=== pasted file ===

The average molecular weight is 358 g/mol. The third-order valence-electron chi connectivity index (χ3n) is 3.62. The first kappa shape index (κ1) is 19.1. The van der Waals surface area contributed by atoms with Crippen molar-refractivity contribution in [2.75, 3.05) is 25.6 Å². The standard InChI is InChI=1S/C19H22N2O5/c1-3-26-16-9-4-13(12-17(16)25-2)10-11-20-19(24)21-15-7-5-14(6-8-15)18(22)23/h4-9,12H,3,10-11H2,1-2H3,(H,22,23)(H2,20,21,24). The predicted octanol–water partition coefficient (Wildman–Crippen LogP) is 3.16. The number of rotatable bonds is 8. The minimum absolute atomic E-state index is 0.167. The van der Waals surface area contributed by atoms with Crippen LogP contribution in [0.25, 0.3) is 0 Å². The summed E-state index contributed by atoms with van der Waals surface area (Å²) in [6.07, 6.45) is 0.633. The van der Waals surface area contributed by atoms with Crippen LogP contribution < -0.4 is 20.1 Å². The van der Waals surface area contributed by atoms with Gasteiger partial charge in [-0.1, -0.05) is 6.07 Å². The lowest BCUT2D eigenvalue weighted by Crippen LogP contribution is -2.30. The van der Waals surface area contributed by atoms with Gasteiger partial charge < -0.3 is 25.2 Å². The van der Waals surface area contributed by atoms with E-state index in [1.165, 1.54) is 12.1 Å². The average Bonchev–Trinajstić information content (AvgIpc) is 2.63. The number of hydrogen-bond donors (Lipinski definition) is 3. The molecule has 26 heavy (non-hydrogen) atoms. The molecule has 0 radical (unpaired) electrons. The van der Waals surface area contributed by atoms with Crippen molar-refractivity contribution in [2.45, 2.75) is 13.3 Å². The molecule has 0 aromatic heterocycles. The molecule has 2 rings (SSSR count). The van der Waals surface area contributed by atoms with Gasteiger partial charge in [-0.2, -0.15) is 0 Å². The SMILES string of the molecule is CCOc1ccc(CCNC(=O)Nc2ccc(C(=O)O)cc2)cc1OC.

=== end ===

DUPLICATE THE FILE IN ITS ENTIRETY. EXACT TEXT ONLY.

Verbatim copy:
The average molecular weight is 358 g/mol. The third-order valence-electron chi connectivity index (χ3n) is 3.62. The first kappa shape index (κ1) is 19.1. The van der Waals surface area contributed by atoms with Crippen molar-refractivity contribution in [2.75, 3.05) is 25.6 Å². The standard InChI is InChI=1S/C19H22N2O5/c1-3-26-16-9-4-13(12-17(16)25-2)10-11-20-19(24)21-15-7-5-14(6-8-15)18(22)23/h4-9,12H,3,10-11H2,1-2H3,(H,22,23)(H2,20,21,24). The predicted octanol–water partition coefficient (Wildman–Crippen LogP) is 3.16. The number of rotatable bonds is 8. The minimum absolute atomic E-state index is 0.167. The van der Waals surface area contributed by atoms with Crippen LogP contribution in [0.25, 0.3) is 0 Å². The summed E-state index contributed by atoms with van der Waals surface area (Å²) in [6.07, 6.45) is 0.633. The van der Waals surface area contributed by atoms with Crippen LogP contribution < -0.4 is 20.1 Å². The van der Waals surface area contributed by atoms with Gasteiger partial charge in [-0.1, -0.05) is 6.07 Å². The lowest BCUT2D eigenvalue weighted by Crippen LogP contribution is -2.30. The van der Waals surface area contributed by atoms with Gasteiger partial charge < -0.3 is 25.2 Å². The van der Waals surface area contributed by atoms with E-state index in [1.165, 1.54) is 12.1 Å². The average Bonchev–Trinajstić information content (AvgIpc) is 2.63. The number of hydrogen-bond donors (Lipinski definition) is 3. The molecule has 26 heavy (non-hydrogen) atoms. The molecule has 0 radical (unpaired) electrons. The van der Waals surface area contributed by atoms with Crippen molar-refractivity contribution in [2.45, 2.75) is 13.3 Å². The molecule has 0 aromatic heterocycles. The molecule has 2 rings (SSSR count). The van der Waals surface area contributed by atoms with Gasteiger partial charge in [-0.2, -0.15) is 0 Å². The SMILES string of the molecule is CCOc1ccc(CCNC(=O)Nc2ccc(C(=O)O)cc2)cc1OC.